Until recently, it has not been generally recognized that there has been very little exposure to and training in sleep medicine (including insomnia) on the part of students in most medical schools. Insomnia is ubiquitous yet poorly recognized and poorly managed in the health care field for a variety reasons. It is the second most common complaint, after pain, in the primary care setting, but primary care text and reference books often do not include chapters that address the evaluation and treatment of insomnia. Insomnia is also the second most common complaint encountered by sleep specialists, the first being sleep-disordered breathing, which itself is frequently associated with insomnia. However, the field of sleep medicine is much more zealous in setting up sleep study facilities and performing polysomnograms than in evaluating patients themselves. What is more, insomnia can not only be a primary diagnosis but also a principal presenting symptom for a number of sleep disorders as well as other medical and psychiatric conditions. Diagnosing insomnia is more of an art than a science in many cases because the constellation of insomnia symptoms are often subjective and difficult to quantify objectively. It also poses a tremendous challenge to primary care providers as well as sleep specialists who have to manage patients with insomnia because there is a paucity of data on long-term use of hypnotics, particularly with regard to a patient's potential tolerance, dependence, and adverse reactions to hypnotics. As such, many patients with insomnia frequently self-treat with alcohol or over-the-counter medications. In some study series, cognitive-behavioral therapy for insomnia yielded comparable results to pharmacotherapy during acute treatment, with even better long-term efficacy. However, cognitive-behavioral therapy is time-consuming, and the clinical course of this type of therapy is difficult to follow.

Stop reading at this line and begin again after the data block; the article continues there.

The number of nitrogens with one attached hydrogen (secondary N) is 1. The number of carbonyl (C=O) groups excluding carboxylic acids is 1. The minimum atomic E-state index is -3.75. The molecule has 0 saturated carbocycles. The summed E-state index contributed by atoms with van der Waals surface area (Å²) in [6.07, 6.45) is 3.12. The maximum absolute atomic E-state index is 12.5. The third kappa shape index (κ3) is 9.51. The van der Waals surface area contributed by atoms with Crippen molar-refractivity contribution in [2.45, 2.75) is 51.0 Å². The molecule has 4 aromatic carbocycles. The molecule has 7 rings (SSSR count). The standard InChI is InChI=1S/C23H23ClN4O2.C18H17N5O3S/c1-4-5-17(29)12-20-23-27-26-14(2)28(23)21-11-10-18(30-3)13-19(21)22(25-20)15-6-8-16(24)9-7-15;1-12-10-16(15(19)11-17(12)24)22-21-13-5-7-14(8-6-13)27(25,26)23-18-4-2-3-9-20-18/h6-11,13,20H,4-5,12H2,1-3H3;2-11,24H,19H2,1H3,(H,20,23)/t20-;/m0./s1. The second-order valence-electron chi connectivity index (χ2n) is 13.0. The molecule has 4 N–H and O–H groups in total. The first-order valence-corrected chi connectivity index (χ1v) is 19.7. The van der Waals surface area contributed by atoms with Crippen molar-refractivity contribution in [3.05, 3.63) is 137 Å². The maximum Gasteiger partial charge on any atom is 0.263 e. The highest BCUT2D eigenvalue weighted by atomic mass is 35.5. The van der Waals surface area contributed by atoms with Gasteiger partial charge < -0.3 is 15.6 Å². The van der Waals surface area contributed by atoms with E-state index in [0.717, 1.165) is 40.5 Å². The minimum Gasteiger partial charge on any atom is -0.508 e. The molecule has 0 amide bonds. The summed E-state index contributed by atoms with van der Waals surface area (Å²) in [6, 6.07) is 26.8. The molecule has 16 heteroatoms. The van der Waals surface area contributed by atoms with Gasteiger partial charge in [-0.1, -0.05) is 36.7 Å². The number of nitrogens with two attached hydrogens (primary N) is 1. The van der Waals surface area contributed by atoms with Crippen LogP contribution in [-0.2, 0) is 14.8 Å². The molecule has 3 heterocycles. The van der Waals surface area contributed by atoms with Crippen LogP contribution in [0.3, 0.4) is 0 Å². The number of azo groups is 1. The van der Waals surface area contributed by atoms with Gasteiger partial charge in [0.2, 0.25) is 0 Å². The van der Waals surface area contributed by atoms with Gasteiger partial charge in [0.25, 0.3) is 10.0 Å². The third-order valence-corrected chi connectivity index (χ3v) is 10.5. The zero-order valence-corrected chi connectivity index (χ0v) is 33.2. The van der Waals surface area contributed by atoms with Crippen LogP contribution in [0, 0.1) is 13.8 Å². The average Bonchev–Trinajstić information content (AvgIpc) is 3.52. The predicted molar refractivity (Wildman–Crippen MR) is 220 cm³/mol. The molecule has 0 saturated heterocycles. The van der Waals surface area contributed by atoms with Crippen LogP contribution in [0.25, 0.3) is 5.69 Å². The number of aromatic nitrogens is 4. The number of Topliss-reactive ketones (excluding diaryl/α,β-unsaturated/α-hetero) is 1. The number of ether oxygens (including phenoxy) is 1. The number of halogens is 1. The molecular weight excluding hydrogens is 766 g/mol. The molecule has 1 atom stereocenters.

Kuang TY. Clinical Handbook of Insomnia, 2nd ed. Arch Neurol. 2011;68(5):682-683. doi:10.1001/archneurol.2011.72